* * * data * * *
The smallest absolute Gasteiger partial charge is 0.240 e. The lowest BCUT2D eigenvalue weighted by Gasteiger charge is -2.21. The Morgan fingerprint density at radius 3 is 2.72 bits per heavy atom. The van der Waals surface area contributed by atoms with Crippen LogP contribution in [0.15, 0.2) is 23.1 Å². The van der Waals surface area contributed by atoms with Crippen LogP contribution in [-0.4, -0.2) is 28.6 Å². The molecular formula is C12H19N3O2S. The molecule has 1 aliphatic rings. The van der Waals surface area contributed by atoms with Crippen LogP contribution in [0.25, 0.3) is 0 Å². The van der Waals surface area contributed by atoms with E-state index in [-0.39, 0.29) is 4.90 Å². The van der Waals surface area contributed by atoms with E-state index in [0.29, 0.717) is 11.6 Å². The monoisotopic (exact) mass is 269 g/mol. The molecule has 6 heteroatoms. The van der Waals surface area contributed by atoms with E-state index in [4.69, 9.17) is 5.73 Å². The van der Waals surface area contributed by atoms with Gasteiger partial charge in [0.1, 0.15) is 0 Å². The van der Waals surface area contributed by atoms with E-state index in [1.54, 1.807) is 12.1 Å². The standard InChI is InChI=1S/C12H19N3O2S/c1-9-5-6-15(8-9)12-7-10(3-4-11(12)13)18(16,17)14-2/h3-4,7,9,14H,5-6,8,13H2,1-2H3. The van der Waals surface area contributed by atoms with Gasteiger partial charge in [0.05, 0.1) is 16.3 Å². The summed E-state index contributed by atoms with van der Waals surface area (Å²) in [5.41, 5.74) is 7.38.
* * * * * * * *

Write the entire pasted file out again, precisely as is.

The smallest absolute Gasteiger partial charge is 0.240 e. The lowest BCUT2D eigenvalue weighted by Gasteiger charge is -2.21. The Morgan fingerprint density at radius 3 is 2.72 bits per heavy atom. The van der Waals surface area contributed by atoms with Crippen LogP contribution in [0.15, 0.2) is 23.1 Å². The van der Waals surface area contributed by atoms with Crippen LogP contribution in [-0.4, -0.2) is 28.6 Å². The molecular formula is C12H19N3O2S. The molecule has 1 aliphatic rings. The van der Waals surface area contributed by atoms with Crippen LogP contribution in [0.25, 0.3) is 0 Å². The van der Waals surface area contributed by atoms with E-state index in [-0.39, 0.29) is 4.90 Å². The van der Waals surface area contributed by atoms with E-state index in [0.29, 0.717) is 11.6 Å². The monoisotopic (exact) mass is 269 g/mol. The molecule has 6 heteroatoms. The van der Waals surface area contributed by atoms with E-state index in [4.69, 9.17) is 5.73 Å². The van der Waals surface area contributed by atoms with Gasteiger partial charge in [0.1, 0.15) is 0 Å². The van der Waals surface area contributed by atoms with E-state index in [1.54, 1.807) is 12.1 Å². The standard InChI is InChI=1S/C12H19N3O2S/c1-9-5-6-15(8-9)12-7-10(3-4-11(12)13)18(16,17)14-2/h3-4,7,9,14H,5-6,8,13H2,1-2H3. The van der Waals surface area contributed by atoms with Gasteiger partial charge in [0.05, 0.1) is 16.3 Å². The summed E-state index contributed by atoms with van der Waals surface area (Å²) in [5.41, 5.74) is 7.38.